The camera can be programmed to imprint the day/hour/minute, or the day/month/year on the image. Most camera systems also allow you to choose between day-only, night-only, or 24-hour operation. You can also select a multitude of delay settings between successive exposures to reduce the chance of getting too many images of the same deer.
The infrared-triggered camera system offers several advantages over the spotlight census technique. The camera system can be positioned in dense, brushy areas to survey deer in these habitats. It is likely that deer are encountered at sex and age ratios more representative of the population because there is far less human intrusion. All deer encountered are photographed, so age and sex can be identified more accurately and more often. The camera system is likely less influenced by weather, hour of day, and season as well.
A Scientific Study Using Infrared-triggered Cameras
Wildlife biologists first began using this camera system to study animal behavior. Grant Woods studied deer scraping behavior using infrared-triggered cameras, as did David Gyunn, Jr., who studied buck-rubbing behavior. Harry Jacobson and Ben Koerth and their colleagues then tested the ability of the camera system for surveying white-tailed deer in Mississippi and Texas.
The Mississippi study was conducted at the 10,000-acre Longleaf Farms near the Gulf Coast during 1992-93. Longleaf Farms is a dense woodland habitat with over 90 percent of the area covered in pine trees and mixed hardwood trees. Fifty-six deer were captured (39 bucks, 17 does) and 50 were collared with radio transmitters. The remaining captured deer were marked with color-coded collars.
The researchers established 49 camera stations near the center of every other 40-acre block, amounting to a camera density of one camera for every 160 acres. The cameras were set at a photographic interval of four minutes. They then baited each station with about 20 pounds of shelled corn to attract deer to the camera station.
During the first years of the study, surveys were conducted for 14 consecutive days during February. Each camera station was visited daily to check the camera and to re-bait if necessary. The researchers then identified every different branch-antlered buck photographed during each survey, based on number of antler points and the size and shape of the rack, using an 8x magnifying glass and lamp. They also used body characteristics and traits to identify individual bucks as well. If they were not certain that a particular buck was unique, they excluded that image from the analysis.
After determining the number of different bucks photographed, the researchers were able to determine an estimate of the number of different does, fawns, and spike-antlered bucks photographed by calculating ratios of each from the images. To do this, they counted the total number of occurrences of branch-antlered bucks, spike-antlered bucks, does, and fawns photographed during each survey. They then determined the ratio of spike-antlered buck occurrences to occurrences of branch-antlered bucks. This same ratio was then used to determine the number of different spike-antlered bucks photographed based on the number of different branch-antlerled bucks photographed.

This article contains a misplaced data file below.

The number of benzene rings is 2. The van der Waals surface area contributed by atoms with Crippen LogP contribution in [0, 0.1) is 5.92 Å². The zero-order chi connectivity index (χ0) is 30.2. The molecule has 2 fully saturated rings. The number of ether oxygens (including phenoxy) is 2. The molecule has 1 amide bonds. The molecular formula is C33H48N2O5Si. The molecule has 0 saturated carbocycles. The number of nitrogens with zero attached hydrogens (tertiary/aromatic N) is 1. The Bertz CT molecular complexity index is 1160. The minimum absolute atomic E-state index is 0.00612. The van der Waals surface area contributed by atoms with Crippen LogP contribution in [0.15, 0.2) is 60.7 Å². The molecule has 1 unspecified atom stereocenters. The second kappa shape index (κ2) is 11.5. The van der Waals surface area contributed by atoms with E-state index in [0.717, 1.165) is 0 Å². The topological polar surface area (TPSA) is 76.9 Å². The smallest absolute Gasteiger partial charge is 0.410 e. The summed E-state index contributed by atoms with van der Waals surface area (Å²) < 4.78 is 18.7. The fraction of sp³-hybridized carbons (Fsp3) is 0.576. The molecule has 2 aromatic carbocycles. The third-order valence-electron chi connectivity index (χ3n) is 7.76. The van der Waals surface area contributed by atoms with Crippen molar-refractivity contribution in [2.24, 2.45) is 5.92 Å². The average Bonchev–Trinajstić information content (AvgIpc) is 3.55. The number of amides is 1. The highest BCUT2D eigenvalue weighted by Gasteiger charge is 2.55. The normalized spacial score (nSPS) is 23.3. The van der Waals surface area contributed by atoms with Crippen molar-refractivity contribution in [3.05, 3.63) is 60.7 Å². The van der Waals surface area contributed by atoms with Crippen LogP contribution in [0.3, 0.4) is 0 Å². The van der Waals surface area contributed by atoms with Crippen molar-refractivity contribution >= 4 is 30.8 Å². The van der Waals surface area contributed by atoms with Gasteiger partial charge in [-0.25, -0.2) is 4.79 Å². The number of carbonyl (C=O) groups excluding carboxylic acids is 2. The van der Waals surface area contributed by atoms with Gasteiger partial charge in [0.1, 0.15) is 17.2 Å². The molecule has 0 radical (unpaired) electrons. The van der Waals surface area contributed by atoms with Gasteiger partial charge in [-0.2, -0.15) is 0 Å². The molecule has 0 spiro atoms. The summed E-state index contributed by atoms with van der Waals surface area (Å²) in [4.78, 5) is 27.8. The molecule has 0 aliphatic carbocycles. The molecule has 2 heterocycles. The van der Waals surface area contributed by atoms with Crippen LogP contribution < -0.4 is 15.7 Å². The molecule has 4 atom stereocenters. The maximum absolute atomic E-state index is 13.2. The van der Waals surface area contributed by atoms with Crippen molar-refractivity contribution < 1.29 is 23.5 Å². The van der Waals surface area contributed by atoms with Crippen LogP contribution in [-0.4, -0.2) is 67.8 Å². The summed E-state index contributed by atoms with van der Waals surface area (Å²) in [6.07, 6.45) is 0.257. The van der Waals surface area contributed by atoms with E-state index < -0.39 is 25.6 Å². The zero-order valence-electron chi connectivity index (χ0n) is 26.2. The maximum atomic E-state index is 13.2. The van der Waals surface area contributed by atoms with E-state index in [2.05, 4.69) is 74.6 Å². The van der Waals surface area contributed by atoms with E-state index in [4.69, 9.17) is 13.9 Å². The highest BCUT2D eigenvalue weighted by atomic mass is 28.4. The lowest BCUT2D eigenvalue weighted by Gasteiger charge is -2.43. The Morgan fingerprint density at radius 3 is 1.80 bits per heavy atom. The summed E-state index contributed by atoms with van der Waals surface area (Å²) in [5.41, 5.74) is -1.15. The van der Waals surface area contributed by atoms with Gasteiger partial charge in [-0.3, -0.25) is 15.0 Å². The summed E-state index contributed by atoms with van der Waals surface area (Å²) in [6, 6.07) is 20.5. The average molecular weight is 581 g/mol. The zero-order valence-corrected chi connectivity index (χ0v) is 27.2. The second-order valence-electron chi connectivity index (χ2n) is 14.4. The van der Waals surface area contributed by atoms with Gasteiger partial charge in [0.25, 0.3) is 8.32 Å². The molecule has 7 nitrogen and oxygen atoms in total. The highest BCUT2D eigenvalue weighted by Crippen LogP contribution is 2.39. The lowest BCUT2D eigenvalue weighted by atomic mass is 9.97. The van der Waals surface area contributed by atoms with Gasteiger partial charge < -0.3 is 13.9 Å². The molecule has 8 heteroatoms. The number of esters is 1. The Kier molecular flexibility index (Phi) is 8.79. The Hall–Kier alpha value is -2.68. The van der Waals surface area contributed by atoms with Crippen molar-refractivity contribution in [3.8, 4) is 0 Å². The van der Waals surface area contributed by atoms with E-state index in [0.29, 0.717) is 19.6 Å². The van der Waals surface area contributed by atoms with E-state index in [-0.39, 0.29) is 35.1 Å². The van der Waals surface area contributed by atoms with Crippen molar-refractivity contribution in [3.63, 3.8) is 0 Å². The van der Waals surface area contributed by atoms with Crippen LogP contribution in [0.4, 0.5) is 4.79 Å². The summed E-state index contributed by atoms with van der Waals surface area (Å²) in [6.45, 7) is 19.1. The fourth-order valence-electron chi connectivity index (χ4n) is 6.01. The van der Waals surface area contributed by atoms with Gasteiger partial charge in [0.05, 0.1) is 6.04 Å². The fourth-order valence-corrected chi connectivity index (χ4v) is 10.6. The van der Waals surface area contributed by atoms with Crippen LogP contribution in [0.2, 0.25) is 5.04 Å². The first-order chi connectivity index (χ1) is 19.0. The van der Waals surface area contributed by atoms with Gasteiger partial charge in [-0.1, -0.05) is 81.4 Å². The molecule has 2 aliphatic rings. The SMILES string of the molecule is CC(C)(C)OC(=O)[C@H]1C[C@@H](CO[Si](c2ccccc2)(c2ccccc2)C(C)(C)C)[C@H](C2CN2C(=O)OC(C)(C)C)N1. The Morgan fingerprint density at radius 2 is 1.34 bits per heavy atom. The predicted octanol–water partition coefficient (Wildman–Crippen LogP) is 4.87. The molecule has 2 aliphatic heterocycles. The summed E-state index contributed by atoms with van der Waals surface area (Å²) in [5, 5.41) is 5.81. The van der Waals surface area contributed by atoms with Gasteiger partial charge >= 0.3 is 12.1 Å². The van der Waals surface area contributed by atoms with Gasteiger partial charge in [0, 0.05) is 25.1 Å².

For example, if the images showed a total of 100 branch-antlered buck occurrences and 50 spike-antlered buck occurrences, the ratio of branch-antlered to spike-antlered would be 2:1. If they counted 30 different branch-antlered bucks out of the 100 occurrences, they would then calculate the number of spike-antlered bucks based on the 2:1 ratio to arrive at an estimate of 15 different spike-antlered bucks.
This same method was used to estimate the number of different does and fawns photographed as well. With this information, the researchers were then able to calculate buck:doe ratios, fawn:doe ratios, total population size, and number of acres per deer.
The researchers then tested the repeatability of their methods by having five different people count the number of different branch-antlered bucks identified in the same subset of 100 photographs. They found little difference in the numbers of different bucks these five people counted from the same photographs.
The number of different deer marked and radio collared on the study area provided the researchers with a known sample. They then determined the percentage of marked or radio-collared deer “recaptured” by the images during each survey. The first year, 29 of 30 (97 percent) different marked bucks and 1 of 1 (100 percent) marked does were photographed by the cameras. The second year, 22 of 23 (96 percent) different marked bucks and 8 of 11 (73 percent) marked does were photographed.
For some reason, does were less likely to be photographed at camera stations. This may be due to their smaller home range sizes versus bucks (buck home ranges are often twice as large as doe home ranges), or they may be less likely to visit bait stations. Does also are often less active within their home range as well.